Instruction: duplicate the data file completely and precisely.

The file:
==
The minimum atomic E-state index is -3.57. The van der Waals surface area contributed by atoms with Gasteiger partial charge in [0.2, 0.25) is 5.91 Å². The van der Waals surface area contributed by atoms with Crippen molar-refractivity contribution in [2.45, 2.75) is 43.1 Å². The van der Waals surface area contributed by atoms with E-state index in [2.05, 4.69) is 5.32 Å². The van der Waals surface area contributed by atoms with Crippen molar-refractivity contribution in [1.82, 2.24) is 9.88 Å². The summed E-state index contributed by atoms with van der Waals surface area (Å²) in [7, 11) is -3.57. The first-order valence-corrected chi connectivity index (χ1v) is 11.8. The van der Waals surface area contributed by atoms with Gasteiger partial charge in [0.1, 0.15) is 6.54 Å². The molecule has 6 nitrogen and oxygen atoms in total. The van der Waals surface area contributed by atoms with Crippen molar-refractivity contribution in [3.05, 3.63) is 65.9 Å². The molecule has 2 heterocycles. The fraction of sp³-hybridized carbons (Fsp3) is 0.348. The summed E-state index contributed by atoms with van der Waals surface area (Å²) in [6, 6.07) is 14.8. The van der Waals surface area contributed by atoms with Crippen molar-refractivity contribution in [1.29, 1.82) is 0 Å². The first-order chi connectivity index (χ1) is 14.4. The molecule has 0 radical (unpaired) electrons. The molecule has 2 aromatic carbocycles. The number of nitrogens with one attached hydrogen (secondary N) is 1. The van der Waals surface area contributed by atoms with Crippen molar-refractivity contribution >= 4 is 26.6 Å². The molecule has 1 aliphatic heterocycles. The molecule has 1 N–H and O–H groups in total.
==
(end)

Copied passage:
The minimum atomic E-state index is -3.57. The van der Waals surface area contributed by atoms with Gasteiger partial charge in [0.2, 0.25) is 5.91 Å². The van der Waals surface area contributed by atoms with Crippen molar-refractivity contribution in [2.45, 2.75) is 43.1 Å². The van der Waals surface area contributed by atoms with E-state index in [2.05, 4.69) is 5.32 Å². The van der Waals surface area contributed by atoms with Crippen molar-refractivity contribution in [1.82, 2.24) is 9.88 Å². The summed E-state index contributed by atoms with van der Waals surface area (Å²) in [7, 11) is -3.57. The first-order valence-corrected chi connectivity index (χ1v) is 11.8. The van der Waals surface area contributed by atoms with Gasteiger partial charge in [0.1, 0.15) is 6.54 Å². The molecule has 6 nitrogen and oxygen atoms in total. The van der Waals surface area contributed by atoms with Crippen molar-refractivity contribution in [3.05, 3.63) is 65.9 Å². The molecule has 2 heterocycles. The fraction of sp³-hybridized carbons (Fsp3) is 0.348. The summed E-state index contributed by atoms with van der Waals surface area (Å²) in [6, 6.07) is 14.8. The van der Waals surface area contributed by atoms with Crippen molar-refractivity contribution in [1.29, 1.82) is 0 Å². The first-order chi connectivity index (χ1) is 14.4. The molecule has 0 radical (unpaired) electrons. The molecule has 2 aromatic carbocycles. The number of nitrogens with one attached hydrogen (secondary N) is 1. The van der Waals surface area contributed by atoms with Crippen molar-refractivity contribution >= 4 is 26.6 Å². The molecule has 1 aliphatic heterocycles. The molecule has 1 N–H and O–H groups in total.